Post Bachelors RA
Pacific Northwest National Laboratory
Nancy is a Post Bachelors Research Associate and is currently working on her Master’s degree in Environmental Science at Washington State University Tri-Cities. She joined the lab in June 2017 as a student under the Minority Serving Institutions Partnership Program (MSIPP). Since then, Nancy’s work has included research in several programs including the Fuel Cycle Technology Waste Management Research, Deep Vadose Zone (DVZ), Immobilized Low Activity Waste (ILAW) and Nuclear Process Science Initiative (NPSI). Nancy also serves as a support analyst in the Environmental Sciences Laboratory (ESL) operating instrumentation such as the ICP-OES.
Iodate Leach Behavior from Ettringite and Implications for Iodine Retention in Cementitious Waste Forms
Authors: Nancy Avalos, Elizabeth Gillispie, Nikolla Qafoku, Sarah Saslow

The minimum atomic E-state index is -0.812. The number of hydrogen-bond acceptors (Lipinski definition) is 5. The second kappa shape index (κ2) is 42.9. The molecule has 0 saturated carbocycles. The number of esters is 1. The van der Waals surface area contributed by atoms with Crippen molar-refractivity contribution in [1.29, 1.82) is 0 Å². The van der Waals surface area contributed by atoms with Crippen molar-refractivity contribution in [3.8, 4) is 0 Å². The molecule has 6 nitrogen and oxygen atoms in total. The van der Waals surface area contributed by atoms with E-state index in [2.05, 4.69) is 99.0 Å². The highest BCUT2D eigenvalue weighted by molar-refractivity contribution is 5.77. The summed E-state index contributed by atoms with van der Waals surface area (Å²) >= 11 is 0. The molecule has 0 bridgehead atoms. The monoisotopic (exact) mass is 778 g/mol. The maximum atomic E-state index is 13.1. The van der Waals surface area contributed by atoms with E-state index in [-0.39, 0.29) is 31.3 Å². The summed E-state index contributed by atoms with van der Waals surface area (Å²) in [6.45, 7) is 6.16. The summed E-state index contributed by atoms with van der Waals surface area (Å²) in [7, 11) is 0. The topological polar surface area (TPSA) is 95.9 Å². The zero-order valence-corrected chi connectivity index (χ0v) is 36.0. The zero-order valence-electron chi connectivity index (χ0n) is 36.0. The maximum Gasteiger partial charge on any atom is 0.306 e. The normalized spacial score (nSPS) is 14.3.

Nuclear waste generated during the Cold War era from plutonium production efforts at the US Department of Energy Hanford site (Washington State, USA) is currently being stored in 177 aging underground tanks. Nuclear waste treatment and immobilization will be primarily performed at the Hanford Tank Waste Treatment and Immobilization Plant (WTP), where the legacy waste will be vitrified into glass for safe storage and disposal once WTP becomes operational. However, secondary waste streams will be produced during vitrification that will contain volatile radionuclides, such as iodine-129, and will require their own immobilization pathway. One such method may include immobilization as a cementitious waste form (CWF). Typically, iodine is primarily present as iodide (I-) in secondary waste streams and CWFs, but may persist as other iodine species as well, e.g., iodate (IO3-), that require alternative approaches to immobilization due to different binding mechanisms and coordination environments. Ettringite [Ca6Al2(SO4)3(OH)12 · 26H2O] is an important mineral phase formed in hydrated cement that can incorporate IO3- by substituting for the SO42- site in the ettringite crystal structure. Previous studies using ettringite precipitation to remove aqueous IO3- have shown ~99% removal. For this reason, ettringite is an alternative immobilization method expected to improve iodine-129 retention in CWFs where IO3- is present under oxic conditions. In this study, the IO3- release behavior from ettringite in different, environmentally relevant leach solutions was investigated to determine if ettringite substitution is a viable immobilization pathway for long-term IO3- retention and to identify the aqueous conditions that dictate the rate of iodine release. The dissolution of ettringite and the release of iodine is reported to be promoted by the influence of CO32- in groundwater. Ettringite loaded with IO3- was tested in leaching tests using solutions of varying CO32- concentrations such as double deionized water (DDI), simulated Hanford groundwater and vadose zone pore water. The experiments were run for 56 days and aliquots of the leachant were collected at different time intervals to determine the concentration of iodine in solution by Inductively Coupled Plasma Mass Spectrometry (ICP-MS). Trends in mineral composition were identified before and after leaching using X-ray diffraction (XRD) analysis. Initial results showed that less iodine was released from ettringite and more CaCO3 was formed in solutions with pH values greater than 9. Also, preliminary results from tests using DDI indicated that the percent of ettringite and amorphous material decreased and increased with leaching, respectively. These results and those of ongoing experiments will allow us to better understand the release of iodine from cementitious waste forms, identify potential parameters contributing to its release and improve current cementitious formulations for treatment of secondary waste streams.